Newspaper of The New York Herald, November 9, 1861, Page 4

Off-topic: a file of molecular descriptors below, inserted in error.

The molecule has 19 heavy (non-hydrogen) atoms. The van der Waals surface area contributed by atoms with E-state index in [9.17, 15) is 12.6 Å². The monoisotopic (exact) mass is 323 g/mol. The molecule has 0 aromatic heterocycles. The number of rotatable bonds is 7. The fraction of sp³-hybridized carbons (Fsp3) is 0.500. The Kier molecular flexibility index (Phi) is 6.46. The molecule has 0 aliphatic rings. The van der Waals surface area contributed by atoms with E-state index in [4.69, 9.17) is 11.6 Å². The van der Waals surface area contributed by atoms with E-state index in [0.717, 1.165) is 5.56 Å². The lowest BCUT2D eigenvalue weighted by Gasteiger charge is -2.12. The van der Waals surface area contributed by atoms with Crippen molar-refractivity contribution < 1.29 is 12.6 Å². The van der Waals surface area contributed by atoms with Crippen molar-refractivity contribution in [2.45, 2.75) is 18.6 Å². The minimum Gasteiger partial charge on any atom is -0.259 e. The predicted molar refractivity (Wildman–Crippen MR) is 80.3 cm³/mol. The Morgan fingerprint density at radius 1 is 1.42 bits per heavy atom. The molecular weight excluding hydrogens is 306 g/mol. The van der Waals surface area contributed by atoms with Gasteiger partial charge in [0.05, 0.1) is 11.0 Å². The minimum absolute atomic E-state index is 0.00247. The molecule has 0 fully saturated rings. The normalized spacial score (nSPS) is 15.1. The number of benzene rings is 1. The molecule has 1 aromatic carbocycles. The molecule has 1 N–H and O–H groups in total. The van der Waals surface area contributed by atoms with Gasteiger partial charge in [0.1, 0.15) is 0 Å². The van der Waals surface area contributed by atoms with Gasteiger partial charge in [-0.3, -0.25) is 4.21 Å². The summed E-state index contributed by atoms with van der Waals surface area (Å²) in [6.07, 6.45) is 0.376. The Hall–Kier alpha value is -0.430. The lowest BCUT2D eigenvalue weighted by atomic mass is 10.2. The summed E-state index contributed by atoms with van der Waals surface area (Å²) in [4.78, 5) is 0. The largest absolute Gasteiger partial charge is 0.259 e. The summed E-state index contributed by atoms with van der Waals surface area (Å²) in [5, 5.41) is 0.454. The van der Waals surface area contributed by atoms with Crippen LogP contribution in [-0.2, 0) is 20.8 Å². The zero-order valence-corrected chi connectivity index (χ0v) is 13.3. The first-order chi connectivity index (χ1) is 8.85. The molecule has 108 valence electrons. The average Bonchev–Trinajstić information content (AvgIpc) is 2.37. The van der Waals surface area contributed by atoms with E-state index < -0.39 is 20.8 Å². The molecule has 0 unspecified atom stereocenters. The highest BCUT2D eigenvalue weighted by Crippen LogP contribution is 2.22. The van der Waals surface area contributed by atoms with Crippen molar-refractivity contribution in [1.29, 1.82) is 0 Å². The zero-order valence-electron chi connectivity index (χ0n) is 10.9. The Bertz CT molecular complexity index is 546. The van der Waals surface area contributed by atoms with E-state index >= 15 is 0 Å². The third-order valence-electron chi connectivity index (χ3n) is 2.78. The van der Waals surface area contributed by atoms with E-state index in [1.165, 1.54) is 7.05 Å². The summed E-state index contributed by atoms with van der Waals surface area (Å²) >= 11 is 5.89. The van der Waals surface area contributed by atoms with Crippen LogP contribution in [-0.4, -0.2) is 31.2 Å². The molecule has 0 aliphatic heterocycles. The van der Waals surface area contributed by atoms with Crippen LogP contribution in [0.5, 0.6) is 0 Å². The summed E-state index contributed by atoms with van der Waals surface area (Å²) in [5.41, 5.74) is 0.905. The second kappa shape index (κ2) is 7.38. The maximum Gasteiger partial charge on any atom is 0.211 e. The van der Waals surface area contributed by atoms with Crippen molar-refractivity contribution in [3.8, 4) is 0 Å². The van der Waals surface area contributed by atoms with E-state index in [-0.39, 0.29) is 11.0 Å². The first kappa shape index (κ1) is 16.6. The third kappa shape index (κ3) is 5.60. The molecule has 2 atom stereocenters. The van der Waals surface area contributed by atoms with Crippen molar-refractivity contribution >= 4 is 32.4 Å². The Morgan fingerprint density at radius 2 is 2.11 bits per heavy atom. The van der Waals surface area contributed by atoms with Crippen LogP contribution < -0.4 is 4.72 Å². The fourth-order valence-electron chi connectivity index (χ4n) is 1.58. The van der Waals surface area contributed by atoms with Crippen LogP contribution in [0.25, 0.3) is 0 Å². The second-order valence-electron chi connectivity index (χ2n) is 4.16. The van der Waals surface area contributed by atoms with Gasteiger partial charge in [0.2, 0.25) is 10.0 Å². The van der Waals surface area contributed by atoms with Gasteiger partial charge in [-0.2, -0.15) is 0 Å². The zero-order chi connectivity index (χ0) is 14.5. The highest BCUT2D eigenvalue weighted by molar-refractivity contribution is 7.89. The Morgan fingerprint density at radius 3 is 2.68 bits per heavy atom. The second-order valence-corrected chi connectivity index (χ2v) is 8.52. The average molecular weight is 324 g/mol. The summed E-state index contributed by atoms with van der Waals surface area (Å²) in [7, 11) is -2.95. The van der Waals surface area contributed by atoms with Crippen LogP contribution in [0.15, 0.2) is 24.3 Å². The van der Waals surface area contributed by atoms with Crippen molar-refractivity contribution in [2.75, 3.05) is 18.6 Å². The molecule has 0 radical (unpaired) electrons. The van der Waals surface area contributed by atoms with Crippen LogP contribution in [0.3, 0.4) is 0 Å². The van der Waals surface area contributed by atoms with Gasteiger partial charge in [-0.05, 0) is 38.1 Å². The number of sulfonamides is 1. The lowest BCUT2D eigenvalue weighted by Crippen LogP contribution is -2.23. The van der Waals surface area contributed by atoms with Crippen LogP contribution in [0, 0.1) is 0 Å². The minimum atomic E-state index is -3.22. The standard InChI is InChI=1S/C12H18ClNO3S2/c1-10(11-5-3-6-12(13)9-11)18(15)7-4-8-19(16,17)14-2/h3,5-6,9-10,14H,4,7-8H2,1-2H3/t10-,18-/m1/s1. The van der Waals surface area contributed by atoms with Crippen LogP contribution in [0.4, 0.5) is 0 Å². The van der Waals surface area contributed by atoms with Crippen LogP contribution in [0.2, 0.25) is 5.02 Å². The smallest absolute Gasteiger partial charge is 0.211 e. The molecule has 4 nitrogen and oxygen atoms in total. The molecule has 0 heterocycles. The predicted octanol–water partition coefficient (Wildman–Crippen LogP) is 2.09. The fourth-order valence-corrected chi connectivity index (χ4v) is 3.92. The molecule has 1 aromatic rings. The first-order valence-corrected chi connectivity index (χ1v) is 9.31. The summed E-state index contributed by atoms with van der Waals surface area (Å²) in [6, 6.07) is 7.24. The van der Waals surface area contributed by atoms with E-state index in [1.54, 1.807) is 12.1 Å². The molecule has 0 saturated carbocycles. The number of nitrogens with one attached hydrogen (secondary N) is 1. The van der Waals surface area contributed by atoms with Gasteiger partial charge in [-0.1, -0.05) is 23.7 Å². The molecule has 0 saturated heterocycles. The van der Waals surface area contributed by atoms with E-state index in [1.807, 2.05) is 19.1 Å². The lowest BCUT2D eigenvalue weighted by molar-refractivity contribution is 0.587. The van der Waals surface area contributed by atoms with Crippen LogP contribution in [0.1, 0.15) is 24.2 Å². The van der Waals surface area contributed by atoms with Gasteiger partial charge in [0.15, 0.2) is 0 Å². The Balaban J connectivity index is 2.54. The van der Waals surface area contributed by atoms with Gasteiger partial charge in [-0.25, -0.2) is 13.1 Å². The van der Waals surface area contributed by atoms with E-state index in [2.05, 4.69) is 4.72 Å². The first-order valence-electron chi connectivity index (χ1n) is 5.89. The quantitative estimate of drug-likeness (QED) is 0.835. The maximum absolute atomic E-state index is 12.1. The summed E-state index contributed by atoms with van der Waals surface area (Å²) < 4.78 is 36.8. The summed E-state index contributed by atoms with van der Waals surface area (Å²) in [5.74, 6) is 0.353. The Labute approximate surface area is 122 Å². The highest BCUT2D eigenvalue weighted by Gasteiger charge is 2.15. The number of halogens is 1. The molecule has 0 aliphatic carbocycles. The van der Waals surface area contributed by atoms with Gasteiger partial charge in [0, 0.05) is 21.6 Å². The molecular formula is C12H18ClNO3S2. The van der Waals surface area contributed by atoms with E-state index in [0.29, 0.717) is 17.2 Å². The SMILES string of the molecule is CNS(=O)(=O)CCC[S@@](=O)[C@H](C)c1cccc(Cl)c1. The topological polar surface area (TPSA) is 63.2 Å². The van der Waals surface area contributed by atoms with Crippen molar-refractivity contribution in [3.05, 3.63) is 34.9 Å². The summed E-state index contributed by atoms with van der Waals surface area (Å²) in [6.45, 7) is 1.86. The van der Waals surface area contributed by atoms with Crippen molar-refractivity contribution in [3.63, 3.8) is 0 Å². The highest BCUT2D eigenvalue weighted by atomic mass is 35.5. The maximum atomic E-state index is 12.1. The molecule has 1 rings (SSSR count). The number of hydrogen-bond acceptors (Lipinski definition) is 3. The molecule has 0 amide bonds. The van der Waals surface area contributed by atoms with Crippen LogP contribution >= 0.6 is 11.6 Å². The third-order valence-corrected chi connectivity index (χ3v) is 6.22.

Newspaper of The New York Herald dated November 9, 1861 Page 4